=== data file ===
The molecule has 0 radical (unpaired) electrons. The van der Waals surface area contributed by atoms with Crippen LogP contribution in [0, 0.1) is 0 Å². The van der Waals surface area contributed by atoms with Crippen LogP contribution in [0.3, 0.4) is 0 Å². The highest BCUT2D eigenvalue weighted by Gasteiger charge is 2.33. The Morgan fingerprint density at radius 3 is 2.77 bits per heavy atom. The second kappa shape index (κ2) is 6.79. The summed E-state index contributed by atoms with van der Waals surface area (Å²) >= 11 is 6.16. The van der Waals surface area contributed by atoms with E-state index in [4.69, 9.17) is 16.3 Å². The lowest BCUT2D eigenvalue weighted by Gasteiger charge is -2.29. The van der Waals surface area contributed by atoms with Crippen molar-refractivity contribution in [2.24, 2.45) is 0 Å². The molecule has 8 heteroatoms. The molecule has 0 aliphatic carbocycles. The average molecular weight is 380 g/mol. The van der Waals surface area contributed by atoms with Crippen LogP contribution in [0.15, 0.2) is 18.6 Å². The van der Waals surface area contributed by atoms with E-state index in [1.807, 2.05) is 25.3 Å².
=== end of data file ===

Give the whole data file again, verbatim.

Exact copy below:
The molecule has 0 radical (unpaired) electrons. The van der Waals surface area contributed by atoms with Crippen LogP contribution in [0, 0.1) is 0 Å². The van der Waals surface area contributed by atoms with Crippen LogP contribution in [0.3, 0.4) is 0 Å². The highest BCUT2D eigenvalue weighted by Gasteiger charge is 2.33. The Morgan fingerprint density at radius 3 is 2.77 bits per heavy atom. The second kappa shape index (κ2) is 6.79. The summed E-state index contributed by atoms with van der Waals surface area (Å²) >= 11 is 6.16. The van der Waals surface area contributed by atoms with E-state index in [4.69, 9.17) is 16.3 Å². The lowest BCUT2D eigenvalue weighted by Gasteiger charge is -2.29. The van der Waals surface area contributed by atoms with Crippen molar-refractivity contribution in [2.24, 2.45) is 0 Å². The molecule has 8 heteroatoms. The molecule has 0 aliphatic carbocycles. The average molecular weight is 380 g/mol. The van der Waals surface area contributed by atoms with Crippen LogP contribution in [0.15, 0.2) is 18.6 Å². The van der Waals surface area contributed by atoms with E-state index in [1.807, 2.05) is 25.3 Å².